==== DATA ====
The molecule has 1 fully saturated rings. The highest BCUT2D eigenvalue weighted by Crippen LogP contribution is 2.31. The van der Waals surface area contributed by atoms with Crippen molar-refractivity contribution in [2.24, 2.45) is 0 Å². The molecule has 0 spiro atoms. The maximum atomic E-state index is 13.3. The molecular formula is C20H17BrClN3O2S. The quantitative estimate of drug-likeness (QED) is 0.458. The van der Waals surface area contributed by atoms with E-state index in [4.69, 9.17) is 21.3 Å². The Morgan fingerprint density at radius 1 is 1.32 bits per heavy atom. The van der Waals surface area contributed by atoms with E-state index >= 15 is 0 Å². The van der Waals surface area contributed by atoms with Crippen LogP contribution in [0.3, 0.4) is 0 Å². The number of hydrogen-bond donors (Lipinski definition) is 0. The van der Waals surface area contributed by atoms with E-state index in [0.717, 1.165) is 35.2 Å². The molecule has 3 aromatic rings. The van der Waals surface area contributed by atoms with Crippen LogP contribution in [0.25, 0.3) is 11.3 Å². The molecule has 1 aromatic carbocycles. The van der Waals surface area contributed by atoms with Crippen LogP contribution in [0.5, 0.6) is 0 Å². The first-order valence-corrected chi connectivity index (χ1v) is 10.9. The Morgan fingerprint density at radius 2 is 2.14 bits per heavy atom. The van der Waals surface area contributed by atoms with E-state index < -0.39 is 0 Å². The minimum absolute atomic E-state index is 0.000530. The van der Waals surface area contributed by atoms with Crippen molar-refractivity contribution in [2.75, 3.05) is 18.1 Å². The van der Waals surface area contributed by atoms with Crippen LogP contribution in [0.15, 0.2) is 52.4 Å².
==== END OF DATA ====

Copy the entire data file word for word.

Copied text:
The molecule has 1 fully saturated rings. The highest BCUT2D eigenvalue weighted by Crippen LogP contribution is 2.31. The van der Waals surface area contributed by atoms with Crippen molar-refractivity contribution in [2.24, 2.45) is 0 Å². The molecule has 0 spiro atoms. The maximum atomic E-state index is 13.3. The molecular formula is C20H17BrClN3O2S. The quantitative estimate of drug-likeness (QED) is 0.458. The van der Waals surface area contributed by atoms with E-state index in [4.69, 9.17) is 21.3 Å². The Morgan fingerprint density at radius 1 is 1.32 bits per heavy atom. The van der Waals surface area contributed by atoms with E-state index >= 15 is 0 Å². The van der Waals surface area contributed by atoms with Crippen LogP contribution in [0.3, 0.4) is 0 Å². The number of hydrogen-bond donors (Lipinski definition) is 0. The van der Waals surface area contributed by atoms with E-state index in [0.717, 1.165) is 35.2 Å². The molecule has 3 aromatic rings. The van der Waals surface area contributed by atoms with Crippen LogP contribution in [0.25, 0.3) is 11.3 Å². The molecule has 1 aromatic carbocycles. The van der Waals surface area contributed by atoms with Crippen LogP contribution in [0.5, 0.6) is 0 Å². The first-order valence-corrected chi connectivity index (χ1v) is 10.9. The Morgan fingerprint density at radius 2 is 2.14 bits per heavy atom. The van der Waals surface area contributed by atoms with E-state index < -0.39 is 0 Å². The minimum absolute atomic E-state index is 0.000530. The van der Waals surface area contributed by atoms with Crippen molar-refractivity contribution in [2.75, 3.05) is 18.1 Å². The van der Waals surface area contributed by atoms with Crippen LogP contribution in [0.15, 0.2) is 52.4 Å².